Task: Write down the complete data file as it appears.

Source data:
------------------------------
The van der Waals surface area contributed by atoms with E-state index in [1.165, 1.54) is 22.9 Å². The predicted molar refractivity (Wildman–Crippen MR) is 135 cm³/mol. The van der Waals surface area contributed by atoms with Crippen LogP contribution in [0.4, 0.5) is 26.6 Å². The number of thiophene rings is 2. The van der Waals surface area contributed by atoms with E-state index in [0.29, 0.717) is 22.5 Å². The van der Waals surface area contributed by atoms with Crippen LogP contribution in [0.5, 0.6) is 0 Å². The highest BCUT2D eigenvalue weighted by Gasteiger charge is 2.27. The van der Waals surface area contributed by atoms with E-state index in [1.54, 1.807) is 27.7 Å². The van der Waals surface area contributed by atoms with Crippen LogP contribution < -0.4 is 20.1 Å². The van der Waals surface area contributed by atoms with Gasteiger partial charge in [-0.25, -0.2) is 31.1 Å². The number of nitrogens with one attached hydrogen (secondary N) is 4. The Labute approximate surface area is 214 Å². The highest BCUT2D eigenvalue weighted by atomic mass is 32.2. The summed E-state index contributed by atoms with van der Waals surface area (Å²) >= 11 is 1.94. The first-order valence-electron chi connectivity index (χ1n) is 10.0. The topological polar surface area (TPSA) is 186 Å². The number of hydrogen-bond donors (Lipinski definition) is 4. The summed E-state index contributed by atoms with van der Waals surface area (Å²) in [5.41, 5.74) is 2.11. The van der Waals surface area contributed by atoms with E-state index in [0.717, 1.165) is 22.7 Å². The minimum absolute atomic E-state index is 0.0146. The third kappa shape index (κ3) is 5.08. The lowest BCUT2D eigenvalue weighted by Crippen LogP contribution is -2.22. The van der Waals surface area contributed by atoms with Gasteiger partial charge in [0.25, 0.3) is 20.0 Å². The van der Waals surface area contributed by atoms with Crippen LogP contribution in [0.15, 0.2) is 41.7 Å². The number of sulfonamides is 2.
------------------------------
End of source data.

The van der Waals surface area contributed by atoms with E-state index in [1.165, 1.54) is 22.9 Å². The predicted molar refractivity (Wildman–Crippen MR) is 135 cm³/mol. The van der Waals surface area contributed by atoms with Crippen LogP contribution in [0.4, 0.5) is 26.6 Å². The number of thiophene rings is 2. The van der Waals surface area contributed by atoms with E-state index in [0.29, 0.717) is 22.5 Å². The van der Waals surface area contributed by atoms with Crippen LogP contribution in [0.5, 0.6) is 0 Å². The highest BCUT2D eigenvalue weighted by Gasteiger charge is 2.27. The van der Waals surface area contributed by atoms with E-state index in [1.54, 1.807) is 27.7 Å². The van der Waals surface area contributed by atoms with Crippen LogP contribution < -0.4 is 20.1 Å². The van der Waals surface area contributed by atoms with Gasteiger partial charge in [-0.25, -0.2) is 31.1 Å². The number of nitrogens with one attached hydrogen (secondary N) is 4. The Labute approximate surface area is 214 Å². The highest BCUT2D eigenvalue weighted by atomic mass is 32.2. The summed E-state index contributed by atoms with van der Waals surface area (Å²) >= 11 is 1.94. The first-order valence-electron chi connectivity index (χ1n) is 10.0. The topological polar surface area (TPSA) is 186 Å². The number of hydrogen-bond donors (Lipinski definition) is 4. The summed E-state index contributed by atoms with van der Waals surface area (Å²) in [5.41, 5.74) is 2.11. The van der Waals surface area contributed by atoms with E-state index in [0.717, 1.165) is 22.7 Å². The minimum absolute atomic E-state index is 0.0146. The third kappa shape index (κ3) is 5.08. The lowest BCUT2D eigenvalue weighted by Crippen LogP contribution is -2.22. The van der Waals surface area contributed by atoms with Gasteiger partial charge in [0.25, 0.3) is 20.0 Å². The van der Waals surface area contributed by atoms with Crippen LogP contribution in [0.15, 0.2) is 41.7 Å². The number of sulfonamides is 2.